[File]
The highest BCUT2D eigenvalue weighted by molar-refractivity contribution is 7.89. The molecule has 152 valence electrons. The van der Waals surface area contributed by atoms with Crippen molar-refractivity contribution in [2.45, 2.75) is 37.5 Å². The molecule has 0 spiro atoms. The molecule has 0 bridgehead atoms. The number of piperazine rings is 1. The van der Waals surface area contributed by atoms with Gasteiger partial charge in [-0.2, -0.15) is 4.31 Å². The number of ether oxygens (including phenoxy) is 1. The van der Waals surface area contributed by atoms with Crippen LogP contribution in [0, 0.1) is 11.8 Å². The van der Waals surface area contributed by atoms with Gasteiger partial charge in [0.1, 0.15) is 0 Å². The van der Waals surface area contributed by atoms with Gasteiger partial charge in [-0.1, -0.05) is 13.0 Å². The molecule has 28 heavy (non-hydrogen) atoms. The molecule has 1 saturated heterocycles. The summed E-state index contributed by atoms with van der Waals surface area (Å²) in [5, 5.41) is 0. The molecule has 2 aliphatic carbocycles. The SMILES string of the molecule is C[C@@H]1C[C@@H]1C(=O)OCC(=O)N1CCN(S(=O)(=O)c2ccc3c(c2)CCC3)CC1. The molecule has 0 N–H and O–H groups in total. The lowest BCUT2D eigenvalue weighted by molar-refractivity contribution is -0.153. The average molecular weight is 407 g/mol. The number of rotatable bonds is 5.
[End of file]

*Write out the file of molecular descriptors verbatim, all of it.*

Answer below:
The highest BCUT2D eigenvalue weighted by molar-refractivity contribution is 7.89. The molecule has 152 valence electrons. The van der Waals surface area contributed by atoms with Crippen molar-refractivity contribution in [2.45, 2.75) is 37.5 Å². The molecule has 0 spiro atoms. The molecule has 0 bridgehead atoms. The number of piperazine rings is 1. The van der Waals surface area contributed by atoms with Gasteiger partial charge in [-0.2, -0.15) is 4.31 Å². The number of ether oxygens (including phenoxy) is 1. The van der Waals surface area contributed by atoms with Crippen LogP contribution in [0, 0.1) is 11.8 Å². The van der Waals surface area contributed by atoms with Gasteiger partial charge in [0.1, 0.15) is 0 Å². The van der Waals surface area contributed by atoms with Gasteiger partial charge in [-0.1, -0.05) is 13.0 Å². The molecule has 28 heavy (non-hydrogen) atoms. The molecule has 1 saturated heterocycles. The summed E-state index contributed by atoms with van der Waals surface area (Å²) in [5, 5.41) is 0. The molecule has 2 aliphatic carbocycles. The SMILES string of the molecule is C[C@@H]1C[C@@H]1C(=O)OCC(=O)N1CCN(S(=O)(=O)c2ccc3c(c2)CCC3)CC1. The molecule has 0 N–H and O–H groups in total. The lowest BCUT2D eigenvalue weighted by molar-refractivity contribution is -0.153. The average molecular weight is 407 g/mol. The number of rotatable bonds is 5.